Wednesday, December 05, 2007

Starting Young: Neuroplasticity

The record is now 3-10, maybe worse. We could use a Michael Jordon.

It's nice to have talent. Every once in awhile I'll treat a couple in which one partner will be working on the other, wishing the other would strive to improve. People in recovery call this working someone else's program, meaning avoiding work on the self. The language is of the "should" variety and has a "you" at the top of the sentence.
You should call that guy about the other job.
You should be taking guitar lessons.
You should be going back to school.
Readers know that a good relationship is supportive, meaning if your spouse wants to learn how to jump out of airplanes for fun, assuming that it's safe, that maybe you shouldn't be holding him or her back.

That's probably not a good example. If FD tells me, I think I want to take up skydiving, and I say, That's GREAT! I'm pretty sure he'll think I'm trying to get rid of him.

In general we support self-actualizing efforts on the part of people we love, even encourage them. But we know it's a mistake to NAG a partner to self-actualize.

One can hint, but not nag.

If one intends to encourage a partner to learn a new skill and that partner is past a certain age, it is a prescription for failure.

One would not suggest to a bored middle-aged human, You really should learn piano, you've always wanted to play!

Why not?

Because neuroplasticity will take a person only so far, is why. Take the man in the picture above, Michael Jordan, perhaps the greatest basketball player ever. He decided to leave the public eye in 1992 and retire from the game. Soon after retiring from basketball, he took up baseball.

He had always liked baseball but wasn't very good, so he played for a minor league team, hoping to get better. With a .200 batting average (that's really low, if you don't know baseball stats) he ultimately quit the farm team and returned to basketball.

The Nike ads, of course, followed him. Here's a quick story from David Halvestam's book, Playing for Keeps.

Mr. Jordan returned to basketball and played for the Indiana Pacers. He let the talented advertizer, Jim Riswold, film television ads that essentially made fun of his lack of baseball prowess. In one he's at a truck-stop diner, living out the grim blue-collar life of a minor league baseball player. He sits at the counter of the greasy spoon, lonely and sad.

A friendly, middle-aged black waitress tries to cheer him up and gives him advice saying, “Honey, there ain’t no curve balls back in the NBA”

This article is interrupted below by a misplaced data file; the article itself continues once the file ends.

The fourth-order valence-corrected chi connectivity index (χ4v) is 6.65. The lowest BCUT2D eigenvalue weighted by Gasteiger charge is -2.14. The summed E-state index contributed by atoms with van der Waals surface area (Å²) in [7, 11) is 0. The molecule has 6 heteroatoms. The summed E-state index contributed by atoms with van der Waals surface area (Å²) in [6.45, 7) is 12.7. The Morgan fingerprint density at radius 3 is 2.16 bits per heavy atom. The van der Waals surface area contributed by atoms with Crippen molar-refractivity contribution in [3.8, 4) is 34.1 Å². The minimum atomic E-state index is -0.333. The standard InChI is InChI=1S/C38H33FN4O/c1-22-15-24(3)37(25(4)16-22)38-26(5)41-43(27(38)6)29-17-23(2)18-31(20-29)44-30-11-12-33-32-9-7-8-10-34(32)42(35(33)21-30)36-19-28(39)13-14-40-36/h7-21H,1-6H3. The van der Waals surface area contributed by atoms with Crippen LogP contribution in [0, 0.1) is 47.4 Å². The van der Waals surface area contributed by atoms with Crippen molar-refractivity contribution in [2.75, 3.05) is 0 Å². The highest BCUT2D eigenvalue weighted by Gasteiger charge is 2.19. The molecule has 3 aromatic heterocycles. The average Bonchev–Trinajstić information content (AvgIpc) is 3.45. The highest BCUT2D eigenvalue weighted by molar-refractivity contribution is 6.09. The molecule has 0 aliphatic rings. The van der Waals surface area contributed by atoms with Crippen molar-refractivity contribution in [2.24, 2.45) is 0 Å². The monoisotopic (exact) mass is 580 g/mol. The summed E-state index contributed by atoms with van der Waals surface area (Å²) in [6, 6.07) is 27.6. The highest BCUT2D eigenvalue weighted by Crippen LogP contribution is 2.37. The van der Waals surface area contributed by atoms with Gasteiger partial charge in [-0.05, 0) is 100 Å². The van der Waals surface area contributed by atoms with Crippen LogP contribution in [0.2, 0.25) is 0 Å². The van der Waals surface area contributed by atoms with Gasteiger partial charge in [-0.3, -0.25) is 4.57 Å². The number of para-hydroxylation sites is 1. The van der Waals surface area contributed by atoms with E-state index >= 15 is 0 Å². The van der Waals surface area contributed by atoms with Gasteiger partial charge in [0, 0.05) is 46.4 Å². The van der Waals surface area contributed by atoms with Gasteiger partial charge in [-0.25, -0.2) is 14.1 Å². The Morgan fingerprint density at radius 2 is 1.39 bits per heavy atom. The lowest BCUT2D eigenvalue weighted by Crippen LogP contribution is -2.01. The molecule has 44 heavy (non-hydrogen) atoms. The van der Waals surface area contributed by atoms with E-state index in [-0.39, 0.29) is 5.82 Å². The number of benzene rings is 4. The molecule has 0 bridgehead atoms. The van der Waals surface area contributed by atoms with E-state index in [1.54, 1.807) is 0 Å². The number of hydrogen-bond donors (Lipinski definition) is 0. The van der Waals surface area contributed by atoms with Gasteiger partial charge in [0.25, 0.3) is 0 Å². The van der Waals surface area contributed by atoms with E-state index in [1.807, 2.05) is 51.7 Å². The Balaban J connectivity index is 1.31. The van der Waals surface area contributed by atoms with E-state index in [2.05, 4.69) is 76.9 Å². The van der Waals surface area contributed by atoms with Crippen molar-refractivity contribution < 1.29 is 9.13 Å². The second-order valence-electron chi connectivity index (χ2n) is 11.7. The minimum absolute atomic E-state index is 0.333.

Riswold loved it, Jordan approved it, but the Nike people didn’t go with it.

The point is,

Michael Jordan, perhaps the greatest basketball player in history, a record-breaking athlete, decided to pick up baseball relatively late in life. It didn't work out.

Harold Klawans, a versatile contemporary neurologist, author of several articles and books, explains why Michael couldn't hack it in his book, Why Michael Couldn't Hit. It's all about age.

Maybe you've noticed that as a kid you picked up new languages quickly.

FD, for example, taught our youngest son Rashi script when Little One was five years old. Rashi commentary is in very small print, found in margins of Talmudic texts. The script looks like Hebrew but it's not; the letters are mysterious even to many Israelis; it's hard language to learn at any age. Rashi wrote Hebrew in a different script on purpose so that those who wanted to harass, rape, or kill Jews on the basis of texts wouldn't read what he had to say, misquote or misunderstand, threaten lives and livelihood, and burn holy books. That happened all the time in his day.

It's best to learn Rashi script young for the same reason that it's best to learn all languages young. Some of us learned French. Others Spanish, Latin, or Greek. FD learned music. And Spanish. As a physician, both serve him well.

These days we encourage children to learn everything, and many seem up to task. It's easier to learn as children because childhood is the time that the brain has the greatest plasticity, meaning it's able to adjust, add new information, incorporate new concepts.

Don't take it from me. Here's a direct quote from Washington University's website on neuroscience for kids. For more information, click, here)

Neuroplasticity is the lifelong ability of the brain to reorganize neural pathways
based upon new experiences. As we learn, we acquire new knowledge and skills
through instruction or experience. In order to learn or memorize a fact or
skill, there must be persistent functional changes in the brain that represent
the new knowledge. The ability of the brain to change with learning is what is
known as
neuroplasticity.

As we age, we think that plasticity hardens up a bit. It gets harder to learn.

But neuroplasticity doesn't disppear entirely, which explains why someone like my father (87) can pick up computer skills. We can still learn at any age, just not as well when we're older.

So encouraging our kids to learn as much as possible is functional unless the stress gives them headaches and ulcers, in which case we might consider chilling out a bit. We want them to establish neurological pathways, templates of information in the brain, although these pathways may atrophy over time with disuse.